The contractor scenario is real, but I don't tend to subcontract much so not been a consideration for me. If there's a real permissions and secrecy issue you obviously need a solution. That solution doesn't have to be multiple repos, for example at GS there's a monorepo with a layer on top of it that enforces some permissions. So a hybrid kind of solution.

The other bullet points I don't see as hugely affected by multi vs mono.

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Maggette


Total Posts: 1037
Joined: Jun 2007
 
Posted: 2018-03-06 14:30
Even in a mono repo I consider branch restrictions a best practice. You do not want every developer and his mother to have access to pull, push all branches.

Hence like Patrick said things like git submodules come to mind. We practice that (outside of finance)

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Hansi


Total Posts: 299
Joined: Mar 2010
 
Posted: 2018-03-06 21:28
We used to do the monorepo thing back in SVN days because it lends it more easily to that but for Git I prefer multirepo.

We break it down to a repo being something that can be run independently and deployed independently. Our team has one large repo that is a few libraries and 3 apps but then have 40+ repos with more constrained items.

I find it also makes it easier to enforce checks via continuous integration of tests and code reviews before things from branches hit the main production level branch. On the flips side if you have cross repo dependancies this can be a bit of a hindrance but solvable by using an artefact repository where you can pull in built version from other repos by version and/or use git submodules.

- Proprietary and confidential code. If I have a contractor writing a market data parser, I don't necessarily want to give him access to source code for all the alphas.

Focus on hiring good people and treating them well, this most likely won't be an issue then. Having said that we do have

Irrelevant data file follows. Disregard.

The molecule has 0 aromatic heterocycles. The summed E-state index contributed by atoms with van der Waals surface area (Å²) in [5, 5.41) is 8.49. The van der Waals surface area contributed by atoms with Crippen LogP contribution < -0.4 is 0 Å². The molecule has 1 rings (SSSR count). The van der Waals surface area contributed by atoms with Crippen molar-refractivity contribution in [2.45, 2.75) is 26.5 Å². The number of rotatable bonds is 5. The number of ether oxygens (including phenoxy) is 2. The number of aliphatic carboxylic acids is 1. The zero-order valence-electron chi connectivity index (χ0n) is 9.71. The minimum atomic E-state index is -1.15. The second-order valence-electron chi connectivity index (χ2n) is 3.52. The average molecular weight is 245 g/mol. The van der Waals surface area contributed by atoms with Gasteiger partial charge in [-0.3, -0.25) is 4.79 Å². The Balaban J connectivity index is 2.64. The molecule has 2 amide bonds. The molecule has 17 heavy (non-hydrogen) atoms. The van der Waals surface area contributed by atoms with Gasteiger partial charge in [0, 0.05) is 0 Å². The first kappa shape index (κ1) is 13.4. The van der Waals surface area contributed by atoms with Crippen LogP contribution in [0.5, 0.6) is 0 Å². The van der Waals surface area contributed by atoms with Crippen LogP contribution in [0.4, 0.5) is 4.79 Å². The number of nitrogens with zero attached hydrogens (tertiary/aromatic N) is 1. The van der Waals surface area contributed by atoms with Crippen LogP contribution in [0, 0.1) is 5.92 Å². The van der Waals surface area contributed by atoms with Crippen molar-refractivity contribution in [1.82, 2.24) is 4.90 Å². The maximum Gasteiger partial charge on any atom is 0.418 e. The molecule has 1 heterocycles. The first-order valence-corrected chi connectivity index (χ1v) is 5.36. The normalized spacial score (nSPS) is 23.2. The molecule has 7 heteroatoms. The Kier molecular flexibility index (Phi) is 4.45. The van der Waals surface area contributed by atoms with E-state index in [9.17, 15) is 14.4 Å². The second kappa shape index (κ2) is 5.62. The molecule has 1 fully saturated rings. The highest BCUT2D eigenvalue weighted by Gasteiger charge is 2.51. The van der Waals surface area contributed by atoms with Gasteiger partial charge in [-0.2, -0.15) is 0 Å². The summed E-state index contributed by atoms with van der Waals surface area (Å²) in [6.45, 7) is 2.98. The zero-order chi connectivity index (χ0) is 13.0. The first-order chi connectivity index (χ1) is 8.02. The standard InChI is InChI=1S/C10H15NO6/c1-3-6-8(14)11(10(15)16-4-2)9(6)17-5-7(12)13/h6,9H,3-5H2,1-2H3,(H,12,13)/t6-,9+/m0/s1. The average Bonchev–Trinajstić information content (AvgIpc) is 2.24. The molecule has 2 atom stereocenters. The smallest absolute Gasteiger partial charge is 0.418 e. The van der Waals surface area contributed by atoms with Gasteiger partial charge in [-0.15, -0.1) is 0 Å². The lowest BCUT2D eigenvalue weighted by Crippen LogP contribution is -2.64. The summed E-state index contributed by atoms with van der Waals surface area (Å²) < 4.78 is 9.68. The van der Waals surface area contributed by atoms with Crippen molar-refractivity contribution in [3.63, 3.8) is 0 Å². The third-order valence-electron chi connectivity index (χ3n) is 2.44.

most repos fully open to the whole firm but the alpha ones limited to our team which includes contractors. Easy with multi, possible with mono.

- A lot of code that gets written for some tentative purpose, used a few times then thrown away. The traditional software industry benefits from more focused development. Here's the product specs, now write something filling that. Finance people want to quickly test and iterate through strategy ideas that start nebulous and morph into something completely different.

For those kind of things it's often good to either keep a bunch of prototype repos or one mega research repo where everyone just works on one branch and segregate by folder. We often operate on the principle that writing disposable prototypes is the first step then consider the code lost and write it again in a maintainable way when you want to run money with it. Of course in practice there is often not enough time for it but at least we know what we want to do even if sometimes code that's not perfect is used. Easy with multi, possible with mono.

- A lot of code that gets written in weird languages, niche frameworks and bespoke stacks. There's way more freely available tooling and dependency managers for your typical webdev.

We try to aim for open source stuff and anything that can be executed from a command line can usually be structured in a sensible development, validation and deployment process. Not really related to repo.

- Fast release cycles. A lot of patches that get done when things are on fire.

As long as you focus on the up front automation for all stages there is no reason this can't be done in a sound way from a technical point of view (policies and politics are another thing). Not really related to repo provided you use best practices on the mono repo front.